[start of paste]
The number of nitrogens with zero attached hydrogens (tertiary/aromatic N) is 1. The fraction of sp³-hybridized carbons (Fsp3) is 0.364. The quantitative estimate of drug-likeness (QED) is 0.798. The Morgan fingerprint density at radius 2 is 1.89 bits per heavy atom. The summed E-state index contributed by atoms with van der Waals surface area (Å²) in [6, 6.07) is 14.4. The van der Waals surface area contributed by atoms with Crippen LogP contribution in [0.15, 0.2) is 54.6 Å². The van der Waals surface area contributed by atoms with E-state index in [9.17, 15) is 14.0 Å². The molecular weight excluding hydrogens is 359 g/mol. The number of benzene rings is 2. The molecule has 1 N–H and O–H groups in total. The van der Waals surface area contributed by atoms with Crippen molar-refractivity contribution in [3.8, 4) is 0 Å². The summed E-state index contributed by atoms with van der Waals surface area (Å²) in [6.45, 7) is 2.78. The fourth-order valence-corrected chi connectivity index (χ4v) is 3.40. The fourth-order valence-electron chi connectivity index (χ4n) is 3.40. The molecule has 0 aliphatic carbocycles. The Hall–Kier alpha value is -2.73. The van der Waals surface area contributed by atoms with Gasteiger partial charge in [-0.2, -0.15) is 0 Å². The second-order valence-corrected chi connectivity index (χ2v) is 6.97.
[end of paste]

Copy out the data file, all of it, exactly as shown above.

The number of nitrogens with zero attached hydrogens (tertiary/aromatic N) is 1. The fraction of sp³-hybridized carbons (Fsp3) is 0.364. The quantitative estimate of drug-likeness (QED) is 0.798. The Morgan fingerprint density at radius 2 is 1.89 bits per heavy atom. The summed E-state index contributed by atoms with van der Waals surface area (Å²) in [6, 6.07) is 14.4. The van der Waals surface area contributed by atoms with Crippen LogP contribution in [0.15, 0.2) is 54.6 Å². The van der Waals surface area contributed by atoms with E-state index in [9.17, 15) is 14.0 Å². The molecular weight excluding hydrogens is 359 g/mol. The number of benzene rings is 2. The molecule has 1 N–H and O–H groups in total. The van der Waals surface area contributed by atoms with Crippen molar-refractivity contribution in [3.8, 4) is 0 Å². The summed E-state index contributed by atoms with van der Waals surface area (Å²) in [6.45, 7) is 2.78. The fourth-order valence-corrected chi connectivity index (χ4v) is 3.40. The fourth-order valence-electron chi connectivity index (χ4n) is 3.40. The molecule has 0 aliphatic carbocycles. The Hall–Kier alpha value is -2.73. The van der Waals surface area contributed by atoms with Gasteiger partial charge in [-0.2, -0.15) is 0 Å². The second-order valence-corrected chi connectivity index (χ2v) is 6.97.